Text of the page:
3D Vision Blog

A normal user's look into the world of 3D Stereo Technologies

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Blu-ray 3D Movie Playback With PC on a 3D HDTV Using HDMI 1.4

May 16th, 2012 · 3 Comments · Other S3D Tech


Following up on the story about the Roxio Cineplayer BD With 3D not being available anymore and the fact that there remain only three software Blu-ray 3D-capable players I’ve decided to check the current situation with them as well. I often get questions if somebody would be able to watch 3D movies on his old PC or laptop on a new 3D HDTV, something that seems easy at first, but things may get problematic depending on what is the video card in the system. The problem is that not all software Blu-ray 3D players support every popular 3D output mode and not output modes are available for all output formats.

Below you can find the requirements for playback of 3D videos on HDMI 1.4 3D HDTVs with the different solutions for playing back Blu-ray 3D movies, these are as per the website of the software developers requirements and specifications published on their websites… and they are not that clear.

Arcsoft TotalMedia Theatre 5
– NVIDIA GeForce 200/100 Series (Mobile/Desktop) or newer
– AMD (ATI) HD 5000 series or newer
– 2nd generation Intel Core processors with Intel HD Graphics

Corel WinDVD 11 Pro
– NVIDIA GeForce 500/400/300/200/100/9 series/8 series or newer
– AMD Radeon HD 6000 series or newer
– 2nd generation Intel Core processors with Intel HD Graphics

Cyberlink PowerDVD 12 Pro/Ultra
– NVIDIA GeForce GTX 460 or newer
– AMD Radeon HD 6800 series or newer
– 2nd generation Intel Core processors with Integrated Graphics

So if you have a system with these specifications as a minimum (the specific GPU depending on the manufacturer), in theory you should not have trouble playing Blu-ray 3D movies on a 3D-capable HDTV using HDMI 1.4 frame packaging. These software solutions of course also support Nvidia 3D Vision, 3D DLP Checkerboard and Row Interleaved (passive 3D), Anaglyph and maybe a few extra ones and with them things are generally easier to setup and they simply work. The real problem is making things work using HDMI 1.4 frame packaging and it might turn to be more problematic, in my experience, to make an integrated Intel GPU work, so as a good advice I’d recommend to download the trial version of the three software Blu-ray 3D players mentioned above and try them all on your PC before deciding which one you should buy. This can save you a lot of trouble in actually making thing work as you want them to and not having to rely only on some requirements listed by the software developer as practice tends to show that these not always turn out to be true or things simply don’t work as you expect them to. Also, another good advice is to always use the latest official video drivers and to have all the updates for the player software as these do help in resolving some issues, although in some rare occasions they also might break compatibility.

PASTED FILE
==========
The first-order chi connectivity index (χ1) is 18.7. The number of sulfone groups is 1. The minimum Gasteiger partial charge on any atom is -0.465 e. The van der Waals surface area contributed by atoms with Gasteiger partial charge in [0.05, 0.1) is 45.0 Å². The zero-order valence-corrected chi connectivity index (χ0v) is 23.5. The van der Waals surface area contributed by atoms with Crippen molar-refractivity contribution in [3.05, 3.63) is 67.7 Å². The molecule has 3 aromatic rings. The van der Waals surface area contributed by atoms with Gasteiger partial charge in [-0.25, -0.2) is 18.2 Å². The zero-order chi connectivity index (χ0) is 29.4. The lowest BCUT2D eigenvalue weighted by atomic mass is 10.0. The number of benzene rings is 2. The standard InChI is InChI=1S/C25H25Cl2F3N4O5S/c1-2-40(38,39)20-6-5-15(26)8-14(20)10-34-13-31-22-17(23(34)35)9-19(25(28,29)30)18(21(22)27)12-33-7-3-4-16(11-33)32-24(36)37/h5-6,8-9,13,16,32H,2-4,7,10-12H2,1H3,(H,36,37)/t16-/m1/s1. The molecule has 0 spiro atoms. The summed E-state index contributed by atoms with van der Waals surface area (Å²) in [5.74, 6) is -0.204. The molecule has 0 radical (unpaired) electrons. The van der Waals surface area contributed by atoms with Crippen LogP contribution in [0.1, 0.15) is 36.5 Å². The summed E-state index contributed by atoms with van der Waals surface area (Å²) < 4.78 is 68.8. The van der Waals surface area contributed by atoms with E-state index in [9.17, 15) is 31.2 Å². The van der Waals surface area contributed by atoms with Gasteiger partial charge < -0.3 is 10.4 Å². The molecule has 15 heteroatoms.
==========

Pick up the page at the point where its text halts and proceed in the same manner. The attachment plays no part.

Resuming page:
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More TV Makers Are Apparently Going for Passive 3D Technology

March 7th, 2012 · 18 Comments · Other S3D Tech


Lately there were a lot of news and speculations that more and more 3D HDTV manufacturers are going to be releasing passive 3D products, even top names like Sony and Panasonic that were solely focused on active 3D solutions are apparently going to be making passive 3D HDTVs. But is passive 3D technology better than active and what is the reason it is getting more and more interest from the companies making 3D HDTVs? Well, the major advantage is that products based on passive 3D technology are cheaper and easier to produce, and you can get dozens of passive 3D glasses at the price of a single pair of active 3D ones. Does that make passive 3D better – no, it does not, but for more price conscious customers these solutions are considered more attractive. Of course there is the fact that passive 3D glasses are easier to adjust and less people are having issues wearing them as opposed to active shutter glasses, but then again there are disadvantages in the passive 3D technology as well, one of the major ones being the reduced in two vertical resolution when in 2D mode.